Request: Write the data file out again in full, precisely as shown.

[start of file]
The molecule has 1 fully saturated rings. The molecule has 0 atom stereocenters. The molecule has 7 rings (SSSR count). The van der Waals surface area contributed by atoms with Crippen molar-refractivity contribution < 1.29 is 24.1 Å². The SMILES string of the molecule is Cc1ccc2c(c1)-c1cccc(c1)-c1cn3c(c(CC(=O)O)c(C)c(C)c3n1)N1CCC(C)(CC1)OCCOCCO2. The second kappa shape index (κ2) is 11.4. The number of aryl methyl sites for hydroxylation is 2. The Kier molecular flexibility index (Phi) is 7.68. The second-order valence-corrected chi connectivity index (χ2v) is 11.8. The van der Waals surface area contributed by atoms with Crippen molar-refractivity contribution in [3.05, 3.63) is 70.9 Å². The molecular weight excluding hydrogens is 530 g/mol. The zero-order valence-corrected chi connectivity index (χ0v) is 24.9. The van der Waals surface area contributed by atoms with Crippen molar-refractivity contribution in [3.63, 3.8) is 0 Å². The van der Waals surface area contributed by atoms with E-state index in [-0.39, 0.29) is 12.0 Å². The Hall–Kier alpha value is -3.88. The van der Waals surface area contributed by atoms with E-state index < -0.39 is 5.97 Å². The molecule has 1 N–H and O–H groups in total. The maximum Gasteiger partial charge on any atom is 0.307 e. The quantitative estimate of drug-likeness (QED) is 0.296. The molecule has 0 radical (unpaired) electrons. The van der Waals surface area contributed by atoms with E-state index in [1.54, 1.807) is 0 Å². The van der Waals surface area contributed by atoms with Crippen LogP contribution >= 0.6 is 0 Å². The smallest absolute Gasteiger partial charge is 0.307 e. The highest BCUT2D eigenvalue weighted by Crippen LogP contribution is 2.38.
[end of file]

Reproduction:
The molecule has 1 fully saturated rings. The molecule has 0 atom stereocenters. The molecule has 7 rings (SSSR count). The van der Waals surface area contributed by atoms with Crippen molar-refractivity contribution < 1.29 is 24.1 Å². The SMILES string of the molecule is Cc1ccc2c(c1)-c1cccc(c1)-c1cn3c(c(CC(=O)O)c(C)c(C)c3n1)N1CCC(C)(CC1)OCCOCCO2. The second kappa shape index (κ2) is 11.4. The number of aryl methyl sites for hydroxylation is 2. The Kier molecular flexibility index (Phi) is 7.68. The second-order valence-corrected chi connectivity index (χ2v) is 11.8. The van der Waals surface area contributed by atoms with Crippen molar-refractivity contribution in [3.05, 3.63) is 70.9 Å². The molecular weight excluding hydrogens is 530 g/mol. The zero-order valence-corrected chi connectivity index (χ0v) is 24.9. The van der Waals surface area contributed by atoms with Crippen molar-refractivity contribution in [3.63, 3.8) is 0 Å². The van der Waals surface area contributed by atoms with E-state index in [-0.39, 0.29) is 12.0 Å². The Hall–Kier alpha value is -3.88. The van der Waals surface area contributed by atoms with E-state index < -0.39 is 5.97 Å². The molecule has 1 N–H and O–H groups in total. The maximum Gasteiger partial charge on any atom is 0.307 e. The quantitative estimate of drug-likeness (QED) is 0.296. The molecule has 0 radical (unpaired) electrons. The van der Waals surface area contributed by atoms with E-state index in [1.54, 1.807) is 0 Å². The van der Waals surface area contributed by atoms with Crippen LogP contribution >= 0.6 is 0 Å². The smallest absolute Gasteiger partial charge is 0.307 e. The highest BCUT2D eigenvalue weighted by Crippen LogP contribution is 2.38.